Creer’s Coronavirus Column: The end of the world (and sports) as we know it

If these last few months have taught us anything, it is that the world can change in the blink of an eye.

Photo by Hunter Hall

If these last few months have taught us anything, it is that the world can change in the blink of an eye.

I didn’t think much of it when both Rudy Gobert and Emmanuel Mudiay of the Utah Jazz were listed as questionable due to illness. I expected a relatively normal — and frustrating — night from the Jazz as they prepared to play in OKC.

Then, as we all know, all hell broke loose.

To say this event is big is an understatement. The men’s NCAA basketball tournament has been held annually every single year since 1939, and now one fell swoop of COVID-19 has stopped a tradition that has been running for 81 years. Not only is March Madness cancelled, but almost every single major sport is in jeopardy of finishing out or starting its season in 2020. I have a feeling there will be a lack of “2020 Champion” banners hanging in rafters for the remainder of time.

What can sports fans do? After watching hours of Joe Ingles and Dirk Nowitzki highlights, I found myself asking that question and only found one definitive answer:

Cherish and anticipate.

Cherish the fact that for the entirety of your life, you have been able to enjoy the beauty that is competitive athletics. Remember the times that sports truly changed you. For me, the thought of David Freese saving game six of the 2011 World Series immediately enters my mind. Remember those times and hold onto them tightly, because it may be a little while before you get to enjoy those magic moments in real-time. Look back and really study the moments that changed sports and I promise you that you will become fascinated by the history and details that surround you.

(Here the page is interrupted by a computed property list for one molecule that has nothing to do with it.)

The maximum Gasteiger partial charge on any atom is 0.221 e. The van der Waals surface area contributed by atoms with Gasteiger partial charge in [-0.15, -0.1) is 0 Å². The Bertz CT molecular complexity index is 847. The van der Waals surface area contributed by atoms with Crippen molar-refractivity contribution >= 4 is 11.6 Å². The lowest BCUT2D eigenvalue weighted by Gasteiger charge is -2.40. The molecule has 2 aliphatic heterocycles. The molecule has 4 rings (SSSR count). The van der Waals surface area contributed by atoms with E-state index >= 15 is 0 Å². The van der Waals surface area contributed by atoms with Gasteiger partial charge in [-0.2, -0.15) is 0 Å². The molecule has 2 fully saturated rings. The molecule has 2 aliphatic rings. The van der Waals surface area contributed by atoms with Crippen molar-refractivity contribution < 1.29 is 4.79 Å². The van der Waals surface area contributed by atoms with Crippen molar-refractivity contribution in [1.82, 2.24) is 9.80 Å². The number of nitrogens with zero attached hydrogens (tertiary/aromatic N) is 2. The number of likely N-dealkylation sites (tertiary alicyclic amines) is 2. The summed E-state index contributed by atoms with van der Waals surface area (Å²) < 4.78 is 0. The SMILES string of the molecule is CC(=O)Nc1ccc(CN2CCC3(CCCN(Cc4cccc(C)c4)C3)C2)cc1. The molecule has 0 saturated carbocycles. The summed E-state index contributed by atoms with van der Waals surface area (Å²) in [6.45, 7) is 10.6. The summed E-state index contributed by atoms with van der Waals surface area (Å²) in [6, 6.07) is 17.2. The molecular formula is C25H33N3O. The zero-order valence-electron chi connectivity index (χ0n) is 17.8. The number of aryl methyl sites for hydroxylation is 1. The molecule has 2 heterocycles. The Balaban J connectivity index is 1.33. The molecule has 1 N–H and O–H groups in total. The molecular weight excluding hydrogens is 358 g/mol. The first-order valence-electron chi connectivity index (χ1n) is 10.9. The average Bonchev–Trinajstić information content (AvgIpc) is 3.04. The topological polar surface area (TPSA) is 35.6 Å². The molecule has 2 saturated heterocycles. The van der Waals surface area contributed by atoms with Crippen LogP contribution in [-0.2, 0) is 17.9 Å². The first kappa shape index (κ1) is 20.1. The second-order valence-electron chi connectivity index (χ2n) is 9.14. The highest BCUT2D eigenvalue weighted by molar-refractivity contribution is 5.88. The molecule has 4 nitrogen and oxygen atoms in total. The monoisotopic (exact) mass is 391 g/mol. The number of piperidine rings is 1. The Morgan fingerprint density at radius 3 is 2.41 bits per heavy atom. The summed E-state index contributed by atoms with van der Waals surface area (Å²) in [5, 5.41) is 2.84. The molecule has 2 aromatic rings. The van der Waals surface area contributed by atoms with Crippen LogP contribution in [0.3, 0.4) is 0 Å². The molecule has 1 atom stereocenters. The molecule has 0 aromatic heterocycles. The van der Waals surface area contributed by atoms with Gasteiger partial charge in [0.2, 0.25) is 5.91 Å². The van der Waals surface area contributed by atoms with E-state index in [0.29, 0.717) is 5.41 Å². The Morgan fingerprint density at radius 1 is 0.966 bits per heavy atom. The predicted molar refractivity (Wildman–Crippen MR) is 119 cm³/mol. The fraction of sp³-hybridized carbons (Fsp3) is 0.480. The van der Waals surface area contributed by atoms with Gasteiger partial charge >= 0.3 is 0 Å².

Next, anticipate the fact that at some point we will be able to watch live sports again. Get excited to watch LeBron James completely dominate everyone with his incredible ability to drive the lane and put defenses in awe. Just imagine how sweet it will be to watch Tiger Woods sink the inevitable long putt and fist pump his way into legend yet another time. 

Because at this point, those are pretty much the choices we have. Sure, we have the option to sulk and see a sport-less world as a hopeless one — but just as with love, longing makes the heart grow fonder. 

I know for a fact that when I finally get to see a Utah Jazz tip-off, after a long period of waiting, my heart will explode with joy. Hell, I might even cry. 

We will see sports again, I can promise you that. We will overcome this. On that day when we can finally sit side-by-side, enjoying the athletic events that we didn’t know we would miss so much, I hope that we can all remember just how lucky we are to have sports in our lives. 

Because right now, it is very noticeable that we need them. 

Photo by Hunter Hall

1 thought on “Creer’s Coronavirus Column: The end of the world (and sports) as we know it

Leave a Reply

Your email address will not be published. Required fields are marked *

This site uses Akismet to reduce spam. Learn how your comment data is processed.